Taliban blitz in Afghanistan ‘gut-wrenching’ to watch, says retired Canadian commander – National
As the Taliban blitz retaking broad swathes of Afghanistan reaches an alarming new pace, one of the generals who commanded Canadian troops there says what’s unfolding marks a “painful moment” for those who served and who lost loves ones in the conflict.
“It’s gut-wrenching to watch this, given how much blood and toil and effort we’ve all put into this mission,” said retired Maj.-Gen. David Fraser in an interview with Global News.
“We did what we were asked to do. We were buying time. We couldn’t win the war by ourselves. But to see it unravel so quickly after the U.S .pulled out — and not all their troops have pulled out — it’s just astounding, and I think it’s a surprise to everyone.
“But it also is indicative of the resolve of the Taliban leadership versus the lack of resolve by the Afghan leadership to do something about their own country.“
Fraser commanded thousands of NATO troops in southern Afghanistan including in Kandahar, which on Thursday fell to a Taliban assault along with the country’s third-largest city, Herat.
He also led Operation Medusa, a pivotal 2006 offensive campaign that marked the largest Canadian combat operation since the Korean War, and wrote a book about the strategic push.
Fraser says he still remembers each life lost while he was leading the forces — 35 Canadians, 79 members of the broader coalition fighting contingent. When asked what he would say now to the families of those who died serving, as well as to those who sacrificed their lives in the war, he did not hesitate.
“You did what you were asked to do. Politicians sent you, but you gave it your heart and your soul to try to provide hope and opportunity to people who didn’t have it — that we take for granted,” he said.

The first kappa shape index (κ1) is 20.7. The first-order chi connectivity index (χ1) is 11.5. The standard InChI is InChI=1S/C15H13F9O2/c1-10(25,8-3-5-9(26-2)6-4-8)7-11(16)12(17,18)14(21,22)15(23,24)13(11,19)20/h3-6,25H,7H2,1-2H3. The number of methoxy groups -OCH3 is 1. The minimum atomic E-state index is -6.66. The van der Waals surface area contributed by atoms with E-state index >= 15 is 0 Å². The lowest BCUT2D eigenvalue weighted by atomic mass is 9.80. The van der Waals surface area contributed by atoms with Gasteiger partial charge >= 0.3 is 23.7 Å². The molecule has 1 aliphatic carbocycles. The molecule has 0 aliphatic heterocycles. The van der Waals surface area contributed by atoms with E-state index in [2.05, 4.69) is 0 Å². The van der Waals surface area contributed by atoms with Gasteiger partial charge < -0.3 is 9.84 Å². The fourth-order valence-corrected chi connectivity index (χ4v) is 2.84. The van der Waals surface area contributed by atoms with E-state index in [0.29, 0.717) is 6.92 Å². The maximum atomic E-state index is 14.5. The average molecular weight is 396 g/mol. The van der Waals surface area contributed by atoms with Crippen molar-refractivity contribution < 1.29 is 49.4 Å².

“It’s unfortunate but it wasn’t your fault that we got to this stage. Politicians of all parties are going to have to look at themselves and accept responsibility for what they did or didn’t do,” he continued.
“I think each and every one of us will ask ourselves the question for years to come: was it worth it?”
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The week-long blitz by the Taliban means the insurgent group now controls 12 of the 34 provincial capitals, and comes after months of escalating concerns about their rapid advance.
Roughly 65 per cent of the country is now estimated to be under Taliban control and the race to evacuate Afghan interpreters and their families has reached a fever pitch, though the fate of many remains unclear as special forces arrive as part of an evacuation of Canadian embassy staff.
As Global News reported on Thursday night, a number of Afghans who worked for Canada and their families are currently inside a Canadian compound hoping to be rescued along with Canadian citizens.
Sources say there are young Afghan children among those taking shelter.
The Canadian government has not yet made a decision on their fate, but multiple sources told Global News they fear the families will be executed by the Taliban.
Sources tell Global News that the embassy is now in the process of “ripping out,” an evacuation process that includes disposing classified items and evacuating staff.
Canadian special operations forces will be deployed to begin evacuating Canadians at its embassy in Kabul, according to the sources.